Concerned that cheating on vehicle emissions could be prevalent across the automobile industry, regulators in the United States and Canada are significantly expanding their on-the-road emissions tests to cover all makes and models of diesel cars. The tests, which come in the wake of Volkswagen's admission that it installed software on more than 11 million cars to evade emissions standards, are being conducted randomly and in real-world conditions, rather than in traditional laboratory settings, to increase the odds of catching cheaters.
"We are very anxious to find out if there are any other programs out there," said Christopher Grundler, director of the office of transportation and air quality at the Environmental Protection Agency. The first tests on brands manufactured by Volkswagen, completed last week, found the cheating software on about 10,000 VW, Audi and Porsche models not previously disclosed by the German manufacturer. Volkswagen disputes the EPA's claim, saying the software recently uncovered was not intended to thwart emissions testing. Since then, no other automobile company has been found to have installed so-called defeat software.
Although it will take several weeks for all makes and models to be tested. Grundler declined to describe the tests, except to say they will focus on 2015 and 2016 model year diesel cars. They will also be performed on all new cars that manufacturers seek to certify, he said.
The move by the E.P.A. is a significant expansion of its testing regimen, which previously did road testing for pollutants mainly on large trucks. It also makes road-test spot checks of older cars to ensure that their pollution-control mechanisms are still effective. Tests are also being performed in cooperation with regulators in Canada and California.
But Volkswagen's scandal has highlighted deficiencies in the existing lab tests in both North America and Europe. "Regulators must think more like the cheaters," said Luke Tonachel, a specialist in auto emissions for the Natural Resources Defense Council. "EPA is starting to use new tests that can't be readily gamed by manufacturers." An official with the trade group the Alliance of Automobile Manufacturers said it supported the EPA expansion of road testing. Europe has been planning its own real-world testing for several years, though those tests will not start until 2017. Other countries, including South Korea, China, India and Mexico, have announced or are considering road tests.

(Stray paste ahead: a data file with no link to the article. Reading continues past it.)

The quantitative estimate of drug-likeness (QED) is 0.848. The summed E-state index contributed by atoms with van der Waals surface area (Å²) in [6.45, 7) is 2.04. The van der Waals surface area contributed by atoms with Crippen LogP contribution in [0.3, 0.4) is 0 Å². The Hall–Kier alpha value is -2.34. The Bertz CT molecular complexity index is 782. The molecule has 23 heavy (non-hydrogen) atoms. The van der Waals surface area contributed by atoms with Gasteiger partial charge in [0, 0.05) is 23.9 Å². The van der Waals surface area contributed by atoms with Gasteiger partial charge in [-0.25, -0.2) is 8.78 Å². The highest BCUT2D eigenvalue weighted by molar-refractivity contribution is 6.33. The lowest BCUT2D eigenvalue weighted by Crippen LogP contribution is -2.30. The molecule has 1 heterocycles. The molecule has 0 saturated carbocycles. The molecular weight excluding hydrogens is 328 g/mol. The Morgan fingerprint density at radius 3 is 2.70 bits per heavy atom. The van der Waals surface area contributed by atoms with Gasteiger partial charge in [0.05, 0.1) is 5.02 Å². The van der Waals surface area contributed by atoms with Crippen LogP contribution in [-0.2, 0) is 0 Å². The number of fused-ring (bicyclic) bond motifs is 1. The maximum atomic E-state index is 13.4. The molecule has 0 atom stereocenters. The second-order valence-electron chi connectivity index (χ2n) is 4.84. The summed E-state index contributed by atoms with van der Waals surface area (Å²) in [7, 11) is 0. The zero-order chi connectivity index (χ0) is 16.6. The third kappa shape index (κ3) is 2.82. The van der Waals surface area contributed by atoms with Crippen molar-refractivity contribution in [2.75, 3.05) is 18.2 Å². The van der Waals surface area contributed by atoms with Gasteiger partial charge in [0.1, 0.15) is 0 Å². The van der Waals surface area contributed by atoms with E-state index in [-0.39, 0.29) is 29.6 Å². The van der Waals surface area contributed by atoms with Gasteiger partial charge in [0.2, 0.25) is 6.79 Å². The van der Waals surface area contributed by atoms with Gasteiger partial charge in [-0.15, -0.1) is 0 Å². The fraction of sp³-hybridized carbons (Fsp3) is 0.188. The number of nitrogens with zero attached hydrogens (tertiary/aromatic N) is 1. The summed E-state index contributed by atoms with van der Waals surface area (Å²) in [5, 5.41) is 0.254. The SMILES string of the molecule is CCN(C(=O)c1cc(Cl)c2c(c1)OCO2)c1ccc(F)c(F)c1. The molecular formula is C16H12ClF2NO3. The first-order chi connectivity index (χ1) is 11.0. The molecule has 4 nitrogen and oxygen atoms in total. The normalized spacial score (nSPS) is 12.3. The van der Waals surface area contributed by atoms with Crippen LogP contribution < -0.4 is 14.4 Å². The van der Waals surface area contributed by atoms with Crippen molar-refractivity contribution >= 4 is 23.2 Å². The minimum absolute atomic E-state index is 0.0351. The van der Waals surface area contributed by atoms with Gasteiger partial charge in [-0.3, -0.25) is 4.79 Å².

The new and more unpredictable testing represents a sea change from the traditional, highly controlled lab setting where vehicles are put on a treadmill, wired with sensors and run through a standardized and familiar routine.
"Manufacturers have asked us what the test conditions would be, and we've told them that they don't have a need to know," Grundler said. "It will be random." The road testing could dim the future for diesels, which have higher pollution emissions, making electric and hybrid vehicles more attractive in terms of their effect on the environment.
American regulators believe that road testing is relatively crude and cannot match the precision of lab results at detecting nitrogen oxide and other fine particles and pollutants. Rather, the aim of their road tests is to help validate lab findings by catching cars whose road performance reveals higher emissions readings.
Road testing involves capturing exhaust gases with a Rube Goldberg-type machine the size of a pair of large suitcases that fits in the trunk of most cars, with a few pieces hanging off the back. The technology, which was developed by an E.P.A. engineer, is decades old but until now has been used mostly to test diesel trucks.
To obtain test vehicles, the EPA gets cars directly from manufacturers or sometimes requests loaners from dealers. It also uses rental cars and even reaches out to ordinary drivers to obtain the specific make and model needed for testing. In those cases, the car owner is offered $20 a day and a loaner car in exchange for the use of the vehicle for a couple of weeks. Once the tests are done, the cars are returned cleaned, with a full tank of fuel and an oil change.